Yet another preferred form of the invention is the provision of a two chambered tank utilizing a spiral coil, preferably of multi-tube design, in which a portion of the coil is placed in one tank and the remaining portion of the coil is placed in a separate tank, with the first tank being a super heated tank and the second tank being a reserve heat tank. In this embodiment the fluid is heated by means of hot gases directly introducted into the spiraled coil in the first upper tank and with the spent gases exiting at the lower end of the spiral coil placed near the bottom of the second tank.
FIG. 1 is a perspective view of one embodiment embodying the principles of the invention;
FIG. 2 is a perspective view embodying principles of the invention in another perferred form;
FIG. 3 is a perspective view of the present invention embodying the principles in another preferred form;
FIG. 3A is a perspective view of a multi-tubed intake manifold assembly utilized in the present invention;
FIG. 3B is a perspective view of a multi-tubed exhaust manifold utilized in the present invention;
FIG. 4 is a section view taken along the center line of a typical burner nozzle assembly utilized in the present invention;
FIG. 5 is a vertical view of the front of the burner nozzle assembly looking directly thereinto;
FIG. 6 is an enlarged vertical section view of a portion of the burner nozzle assembly.
Referring to the drawings wherein like reference characters designate corresponding parts throughout the several FIGURES, one preferred embodiment of the present invention is shown in FIG. 1 by the numeral 1 indicating an insulated water tank. Heat is supplied to the water tank for the purpose of heating water therein by means of a pressure burner 2 utilizing natural gas or other similar fuels which burn a flame directly at the upper throat of the spiral stainless steel tubing 3. The spiral tubing then exhausts the spent flue gases and other products of combustion out of the exhaust end 4 attached by means of a flexible coupling 5 to a coupling nipple 6 mounted to an exhaust blower 7.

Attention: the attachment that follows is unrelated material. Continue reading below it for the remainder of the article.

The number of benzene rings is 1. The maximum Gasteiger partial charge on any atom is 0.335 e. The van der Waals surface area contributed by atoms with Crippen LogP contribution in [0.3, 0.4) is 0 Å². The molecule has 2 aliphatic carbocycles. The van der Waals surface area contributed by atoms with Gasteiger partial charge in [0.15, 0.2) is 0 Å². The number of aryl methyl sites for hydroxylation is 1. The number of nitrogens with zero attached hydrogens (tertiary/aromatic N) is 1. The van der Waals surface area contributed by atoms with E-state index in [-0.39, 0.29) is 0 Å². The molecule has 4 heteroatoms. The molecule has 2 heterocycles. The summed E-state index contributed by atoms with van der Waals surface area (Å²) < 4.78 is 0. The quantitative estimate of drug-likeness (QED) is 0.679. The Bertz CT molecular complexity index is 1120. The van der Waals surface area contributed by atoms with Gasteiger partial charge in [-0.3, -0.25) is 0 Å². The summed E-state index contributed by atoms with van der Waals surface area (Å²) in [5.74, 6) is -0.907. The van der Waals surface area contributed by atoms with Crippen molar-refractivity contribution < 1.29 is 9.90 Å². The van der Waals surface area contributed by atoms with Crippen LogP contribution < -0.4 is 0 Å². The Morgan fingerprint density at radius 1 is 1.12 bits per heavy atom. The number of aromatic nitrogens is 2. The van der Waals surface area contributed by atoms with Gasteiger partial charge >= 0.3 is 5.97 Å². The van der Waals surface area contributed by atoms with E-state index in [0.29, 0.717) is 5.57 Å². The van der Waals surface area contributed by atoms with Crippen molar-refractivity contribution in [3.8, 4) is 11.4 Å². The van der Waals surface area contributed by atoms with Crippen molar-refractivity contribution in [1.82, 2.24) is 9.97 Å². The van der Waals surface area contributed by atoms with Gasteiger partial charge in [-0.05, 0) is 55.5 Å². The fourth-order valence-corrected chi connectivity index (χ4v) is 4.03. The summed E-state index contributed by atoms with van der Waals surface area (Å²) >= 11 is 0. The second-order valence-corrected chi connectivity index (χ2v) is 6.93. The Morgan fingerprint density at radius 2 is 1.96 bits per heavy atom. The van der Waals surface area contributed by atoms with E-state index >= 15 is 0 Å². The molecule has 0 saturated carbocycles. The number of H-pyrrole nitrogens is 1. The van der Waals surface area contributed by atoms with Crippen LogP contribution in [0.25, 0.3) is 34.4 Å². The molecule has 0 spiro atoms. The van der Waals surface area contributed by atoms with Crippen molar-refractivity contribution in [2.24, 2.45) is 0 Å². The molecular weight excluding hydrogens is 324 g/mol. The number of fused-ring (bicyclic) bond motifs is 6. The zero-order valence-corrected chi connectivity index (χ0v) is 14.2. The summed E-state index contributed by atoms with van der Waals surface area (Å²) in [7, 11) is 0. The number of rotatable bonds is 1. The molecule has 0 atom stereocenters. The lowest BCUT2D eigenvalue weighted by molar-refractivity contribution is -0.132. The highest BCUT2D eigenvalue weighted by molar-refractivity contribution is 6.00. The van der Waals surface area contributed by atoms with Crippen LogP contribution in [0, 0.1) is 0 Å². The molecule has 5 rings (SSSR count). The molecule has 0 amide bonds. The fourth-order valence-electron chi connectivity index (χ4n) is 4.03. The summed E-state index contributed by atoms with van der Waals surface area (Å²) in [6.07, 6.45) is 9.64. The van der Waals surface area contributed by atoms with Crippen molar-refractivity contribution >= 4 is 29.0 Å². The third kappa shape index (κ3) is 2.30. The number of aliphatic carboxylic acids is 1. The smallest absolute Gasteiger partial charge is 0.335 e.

The exhaust blower 7 is run by an electric motor 8 which, by action of the blower 7, exhausts the products of combustion from the heater to the exhaust stack 9. Numeral 10 designates a condensate drain for draining any available moisture which may collect in the blower 7 for the prevention of rust and other harmful effect upon the blower.
In the water heater shown in FIG. 1, cold water is supplied through inlet 11 located near the bottom of the tank while the heated water exits through the hot water outlet 12. As is common in such installations, a safety valve 13 is provided to prevent over pressurization of the tank. In order to provide temperature control for the heated water a thermostat 14 is provided to sense the temperate of the heated water and this control then dictates the burner operation for heating the water in a conventional manner.
The exhaust stack 9 is coupled to the exhaust blower housing 7 by means of a flexible coupling and clamping arrangement 16. The stack has at its uppermost end an automatic vent cap 15 which is driven by the exhaust as moved by the exhaust blower 7 or, in the alternative, is driven by the force of the outside wind in a conventional manner.
Referring now to FIG. 2, which depicts the hot air furnace which may be typically used in home heating situations, the furnace is indicated by numeral 17 which comprises an outside shell for enclosing the operative parts of the furnace. A pressure burner utilizing gas, oil or other similar fuels may be affixed in opening 18 for supplying the furnace with a source of heat. Much like that which was described in the heater of FIG. 1, a spiral tubing 19 carries the source of heat inside the tubing from the top of the furnace to the bottom thereof. It is anticipated that a baffling system, or heat shield, 20 may be provided to more effectively utilize the heat given off through the spiral tubing 19, and such baffling systems are known to the prior art.